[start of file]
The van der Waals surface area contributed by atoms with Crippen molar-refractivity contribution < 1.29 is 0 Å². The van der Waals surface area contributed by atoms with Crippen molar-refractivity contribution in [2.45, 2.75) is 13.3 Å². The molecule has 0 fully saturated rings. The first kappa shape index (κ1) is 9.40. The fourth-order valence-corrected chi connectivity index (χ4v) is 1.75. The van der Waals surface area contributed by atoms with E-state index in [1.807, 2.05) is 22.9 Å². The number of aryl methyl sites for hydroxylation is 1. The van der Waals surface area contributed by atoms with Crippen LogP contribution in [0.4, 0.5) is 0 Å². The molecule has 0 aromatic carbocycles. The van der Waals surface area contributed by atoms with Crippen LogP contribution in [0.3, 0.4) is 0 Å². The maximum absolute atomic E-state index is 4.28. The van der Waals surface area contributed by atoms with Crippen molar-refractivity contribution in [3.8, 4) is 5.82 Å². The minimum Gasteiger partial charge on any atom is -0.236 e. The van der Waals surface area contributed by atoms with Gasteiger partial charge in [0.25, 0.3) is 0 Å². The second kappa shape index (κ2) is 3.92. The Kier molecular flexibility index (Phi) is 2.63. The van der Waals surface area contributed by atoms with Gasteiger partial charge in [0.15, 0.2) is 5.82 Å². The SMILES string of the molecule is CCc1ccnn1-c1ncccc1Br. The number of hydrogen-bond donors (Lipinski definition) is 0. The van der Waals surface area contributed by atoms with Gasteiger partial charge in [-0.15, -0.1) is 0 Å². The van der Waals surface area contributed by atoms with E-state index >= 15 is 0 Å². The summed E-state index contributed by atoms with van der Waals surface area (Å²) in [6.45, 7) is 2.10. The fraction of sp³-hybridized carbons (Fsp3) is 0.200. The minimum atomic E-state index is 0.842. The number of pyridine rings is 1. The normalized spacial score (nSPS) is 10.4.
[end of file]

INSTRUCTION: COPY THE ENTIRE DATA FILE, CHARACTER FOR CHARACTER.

The van der Waals surface area contributed by atoms with Crippen molar-refractivity contribution < 1.29 is 0 Å². The van der Waals surface area contributed by atoms with Crippen molar-refractivity contribution in [2.45, 2.75) is 13.3 Å². The molecule has 0 fully saturated rings. The first kappa shape index (κ1) is 9.40. The fourth-order valence-corrected chi connectivity index (χ4v) is 1.75. The van der Waals surface area contributed by atoms with E-state index in [1.807, 2.05) is 22.9 Å². The number of aryl methyl sites for hydroxylation is 1. The van der Waals surface area contributed by atoms with Crippen LogP contribution in [0.4, 0.5) is 0 Å². The molecule has 0 aromatic carbocycles. The van der Waals surface area contributed by atoms with Crippen LogP contribution in [0.3, 0.4) is 0 Å². The maximum absolute atomic E-state index is 4.28. The van der Waals surface area contributed by atoms with Crippen molar-refractivity contribution in [3.8, 4) is 5.82 Å². The minimum Gasteiger partial charge on any atom is -0.236 e. The van der Waals surface area contributed by atoms with Gasteiger partial charge in [0.25, 0.3) is 0 Å². The second kappa shape index (κ2) is 3.92. The Kier molecular flexibility index (Phi) is 2.63. The van der Waals surface area contributed by atoms with Gasteiger partial charge in [0.15, 0.2) is 5.82 Å². The SMILES string of the molecule is CCc1ccnn1-c1ncccc1Br. The number of hydrogen-bond donors (Lipinski definition) is 0. The van der Waals surface area contributed by atoms with Gasteiger partial charge in [-0.15, -0.1) is 0 Å². The van der Waals surface area contributed by atoms with E-state index >= 15 is 0 Å². The summed E-state index contributed by atoms with van der Waals surface area (Å²) in [6.45, 7) is 2.10. The fraction of sp³-hybridized carbons (Fsp3) is 0.200. The minimum atomic E-state index is 0.842. The number of pyridine rings is 1. The normalized spacial score (nSPS) is 10.4.